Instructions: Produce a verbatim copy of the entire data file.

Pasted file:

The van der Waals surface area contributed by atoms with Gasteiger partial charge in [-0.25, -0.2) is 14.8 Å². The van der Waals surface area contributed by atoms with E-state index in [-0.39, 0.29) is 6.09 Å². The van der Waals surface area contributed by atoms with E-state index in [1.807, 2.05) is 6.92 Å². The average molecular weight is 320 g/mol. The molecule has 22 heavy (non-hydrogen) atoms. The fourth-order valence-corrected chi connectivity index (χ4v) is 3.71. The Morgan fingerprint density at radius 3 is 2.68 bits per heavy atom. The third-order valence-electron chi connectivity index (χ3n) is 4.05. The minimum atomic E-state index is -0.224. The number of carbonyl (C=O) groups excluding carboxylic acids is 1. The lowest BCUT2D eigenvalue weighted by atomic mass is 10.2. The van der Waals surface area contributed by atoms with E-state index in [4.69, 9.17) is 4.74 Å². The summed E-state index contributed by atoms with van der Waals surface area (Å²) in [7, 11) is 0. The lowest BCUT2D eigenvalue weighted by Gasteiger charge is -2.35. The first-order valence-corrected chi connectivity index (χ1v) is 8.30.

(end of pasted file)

The van der Waals surface area contributed by atoms with Gasteiger partial charge in [-0.25, -0.2) is 14.8 Å². The van der Waals surface area contributed by atoms with E-state index in [-0.39, 0.29) is 6.09 Å². The van der Waals surface area contributed by atoms with E-state index in [1.807, 2.05) is 6.92 Å². The average molecular weight is 320 g/mol. The molecule has 22 heavy (non-hydrogen) atoms. The fourth-order valence-corrected chi connectivity index (χ4v) is 3.71. The Morgan fingerprint density at radius 3 is 2.68 bits per heavy atom. The third-order valence-electron chi connectivity index (χ3n) is 4.05. The minimum atomic E-state index is -0.224. The number of carbonyl (C=O) groups excluding carboxylic acids is 1. The lowest BCUT2D eigenvalue weighted by atomic mass is 10.2. The van der Waals surface area contributed by atoms with E-state index in [4.69, 9.17) is 4.74 Å². The summed E-state index contributed by atoms with van der Waals surface area (Å²) in [7, 11) is 0. The lowest BCUT2D eigenvalue weighted by Gasteiger charge is -2.35. The first-order valence-corrected chi connectivity index (χ1v) is 8.30.